Some of the prophetic books of the Bible are, in parts at least, the most straightforward for the translator concerned with style and tone, for a prophet denouncing or comforting or predicting is clearly not involved with different layers of style: he is speaking as directly as he can to his contemporaries. Isaiah’s vision of universal peace comes across equally effectively in AV and NEB. NEB emends a reading and improves the natural history and also makes some philological corrections (“fatling” becomes “shall grow up”; the “asp” becomes a “cobra” and the “cockatrice’s den” a “viper’s nest”), but cannot really improve on AV. The translator’s job is simply to lay it on the line: the style creates itself:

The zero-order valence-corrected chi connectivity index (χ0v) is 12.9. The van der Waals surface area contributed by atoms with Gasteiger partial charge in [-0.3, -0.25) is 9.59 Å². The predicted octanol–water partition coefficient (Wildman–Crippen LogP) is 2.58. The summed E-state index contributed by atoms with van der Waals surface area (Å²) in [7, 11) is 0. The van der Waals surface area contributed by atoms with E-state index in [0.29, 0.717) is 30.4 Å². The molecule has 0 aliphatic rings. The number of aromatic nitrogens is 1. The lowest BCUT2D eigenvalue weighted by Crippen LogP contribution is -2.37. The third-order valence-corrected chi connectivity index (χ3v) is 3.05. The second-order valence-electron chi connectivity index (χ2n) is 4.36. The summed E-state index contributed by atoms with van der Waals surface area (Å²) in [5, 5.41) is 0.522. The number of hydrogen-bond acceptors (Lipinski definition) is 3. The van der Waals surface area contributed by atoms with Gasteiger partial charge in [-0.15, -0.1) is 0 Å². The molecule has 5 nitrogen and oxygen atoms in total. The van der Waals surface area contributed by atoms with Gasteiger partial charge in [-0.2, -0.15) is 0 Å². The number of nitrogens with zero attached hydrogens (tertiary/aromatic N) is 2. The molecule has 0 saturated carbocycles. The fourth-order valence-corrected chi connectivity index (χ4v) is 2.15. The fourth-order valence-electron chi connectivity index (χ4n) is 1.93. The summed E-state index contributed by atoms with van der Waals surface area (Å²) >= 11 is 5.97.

The wolfe also shall dwell with the lambe, and the leopard shall lie downe with the kid: and the calfe and the yong lion, and the fatling together, and a litle child shall lead them. And the cow and the beare shall feed, their yong ones shall lie downe together: and the lion shall eat straw like the oxe. And the suckling childe shall play on the hole of the aspe, and the weaned childe shall put his hand on the cockatrice denne. They shall not hurt nor destroy in all my holy mountaine: for the earth shall bee full of the knowledge of the Lord, as the waters cover the sea.
That is the AV rendering of Isaiah 11:6-9. Here is NEB:
Then the wolf shall live with the sheep,
and the leopard lie down with the kid;
the calf and the young lion shall grow up
and a little child shall lead them;
the cow and the bear shall be friends,
and their young shall lie down together.
The lion shall eat straw like cattle;
the infant shall play over the hole of the cobra,
and the young child dance over the viper’s nest.
They shall not hurt or destroy in all my holy
for as the waters fill the sea,
so shall the land be filled with the knowledge
of the Lord.